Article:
Course information

Entry requirements

UCAS code


Entry requirements

A-level: BBB
IB: 33 points overall with Three HL subjects at 655


3 years full-time; 4 years full-time with the third year spent on industrial placement; 6 - 8 years part-time



Course overview

Goldsmiths works in partnership with the University of London Worldwide on a distance learning version of this programme. Find out more on the University of London course page

Develop an in-depth understanding of the key conceptual and technological issues involved in computation, computer use and design.

Why study BSc Computer Science

This degree prepares you for a career in software engineering, and covers key technical skills such as algorithmic thinking, full-stack web development, and machine learning, as well as industry-relevant soft skills such as project management frameworks, user-centred design, and digital venture creation.

By opting to take computer science without a pathway, you'll develop a general understanding of a range of foundational topics, including software development and engineering, algorithms, and computer architecture. You may consider this option if you have not decided where your interests in computer science lie and want to have the widest understanding of the discipline. As you approach the latter part of your degree, you'll be able to choose advanced optional modules freely based on your experiences so far. 

By opting to take a pathway degree a range of complementary modules have been chosen to reflect your interest in a particular area of computer science.

Computer Science pathways

As well as BSc Computer Science, we offer several pathways that allow you to focus on the following specialisms:

Create your own projects

The degree is hands-on and practical from the start. You'll be creating your own web and mobile applications, data visualisations, and games. You will also explore your potential through practical projects whilst learning relevant technical skills for your future career.


In your third year, you’ll have the opportunity to take a full-year industry placement (making this programme four years full-time, or seven years part-time).

This gives you valuable experience to build confidence, further develop skills and industry insight, and enhance your career prospects. By the end of your degree, you’ll have built a portfolio of work to kickstart your career in the creative industry.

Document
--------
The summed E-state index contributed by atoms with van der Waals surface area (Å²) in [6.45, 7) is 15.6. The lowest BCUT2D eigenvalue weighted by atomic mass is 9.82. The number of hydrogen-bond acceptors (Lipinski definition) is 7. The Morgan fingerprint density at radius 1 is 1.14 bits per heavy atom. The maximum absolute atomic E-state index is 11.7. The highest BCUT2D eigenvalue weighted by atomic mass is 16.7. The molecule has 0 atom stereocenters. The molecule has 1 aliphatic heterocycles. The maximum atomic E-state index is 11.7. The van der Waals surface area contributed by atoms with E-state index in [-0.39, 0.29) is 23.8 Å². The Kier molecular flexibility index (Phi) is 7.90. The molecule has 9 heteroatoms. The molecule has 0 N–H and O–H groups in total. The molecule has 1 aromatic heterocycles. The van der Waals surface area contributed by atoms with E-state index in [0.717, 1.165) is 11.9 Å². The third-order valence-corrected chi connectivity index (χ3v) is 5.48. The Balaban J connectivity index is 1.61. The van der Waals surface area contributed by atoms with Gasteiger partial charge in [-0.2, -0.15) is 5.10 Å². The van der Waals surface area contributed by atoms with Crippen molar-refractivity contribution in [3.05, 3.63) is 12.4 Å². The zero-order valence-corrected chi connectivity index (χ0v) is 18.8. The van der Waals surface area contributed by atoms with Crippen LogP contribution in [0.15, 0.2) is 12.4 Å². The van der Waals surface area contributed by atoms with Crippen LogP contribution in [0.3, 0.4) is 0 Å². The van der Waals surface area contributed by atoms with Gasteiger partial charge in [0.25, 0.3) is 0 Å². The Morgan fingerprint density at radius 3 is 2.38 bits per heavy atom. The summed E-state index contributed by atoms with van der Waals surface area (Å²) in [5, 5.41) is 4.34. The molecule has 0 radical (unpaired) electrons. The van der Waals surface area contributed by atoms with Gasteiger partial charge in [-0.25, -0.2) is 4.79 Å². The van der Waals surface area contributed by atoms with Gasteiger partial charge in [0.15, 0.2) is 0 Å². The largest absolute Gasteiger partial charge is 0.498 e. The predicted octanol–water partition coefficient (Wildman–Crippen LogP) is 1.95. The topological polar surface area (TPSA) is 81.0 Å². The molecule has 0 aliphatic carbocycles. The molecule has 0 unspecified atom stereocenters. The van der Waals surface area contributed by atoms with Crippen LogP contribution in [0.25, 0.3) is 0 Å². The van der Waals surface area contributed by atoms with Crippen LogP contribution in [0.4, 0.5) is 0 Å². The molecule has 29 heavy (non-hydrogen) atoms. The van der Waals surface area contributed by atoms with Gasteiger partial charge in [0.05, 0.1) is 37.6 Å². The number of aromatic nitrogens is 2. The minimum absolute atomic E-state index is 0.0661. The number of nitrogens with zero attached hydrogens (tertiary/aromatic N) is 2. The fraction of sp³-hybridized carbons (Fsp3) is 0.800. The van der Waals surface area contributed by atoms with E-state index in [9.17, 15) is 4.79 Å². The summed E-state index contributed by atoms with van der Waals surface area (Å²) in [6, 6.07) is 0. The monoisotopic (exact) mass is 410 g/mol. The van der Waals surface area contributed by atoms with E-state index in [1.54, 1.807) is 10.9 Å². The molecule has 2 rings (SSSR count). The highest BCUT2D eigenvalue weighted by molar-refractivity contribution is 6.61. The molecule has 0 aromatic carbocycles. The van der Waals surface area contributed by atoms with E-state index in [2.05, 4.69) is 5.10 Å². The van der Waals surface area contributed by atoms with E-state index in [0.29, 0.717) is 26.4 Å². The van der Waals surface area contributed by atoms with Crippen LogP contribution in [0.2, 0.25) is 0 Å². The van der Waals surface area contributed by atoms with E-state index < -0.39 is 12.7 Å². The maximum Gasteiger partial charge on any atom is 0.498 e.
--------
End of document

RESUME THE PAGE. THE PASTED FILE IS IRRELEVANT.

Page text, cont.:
Learn skills for the creative industries

We will teach you the skills you need for software engineering, but you don’t need to know how to code before you start. We begin from the basics and bring you up to a professional level over the course of your degree.

You’ll program in multiple languages, use industry-standard tools, learn about analytical skills and problem-solving strategies, and explore topics such as machine learning, data mining, and artificial intelligence. You will also develop professional working practices such as design documentation, testing cycles, issue tracking, and version control.

University of London Distance Learning

If you are studying this programme via Distance Learning through the University of London, you may be able to transfer to the campus-based programme. Please visit the BSc Computer Science (University of London transfer) page for more information.


Contact the department

If you have specific questions about the degree, contact Dr Edward Anstead.

What you'll study

Year 1

In your first year, you'll take the following compulsory modules:

Module title Credits
Introduction to Programming 15 credits
User Experience and the Web 15 credits
Logic and Computer Architecture 15 credits
Computing Project 1 15 credits
Graphics 1 15 credits
Algorithms 1 15 credits
Identity, Agency & Environment 1 15 credits
Identity, Agency & Environment 2 15 credits

Year 2

Compulsory modules

In your second year, you'll take the following compulsory modules.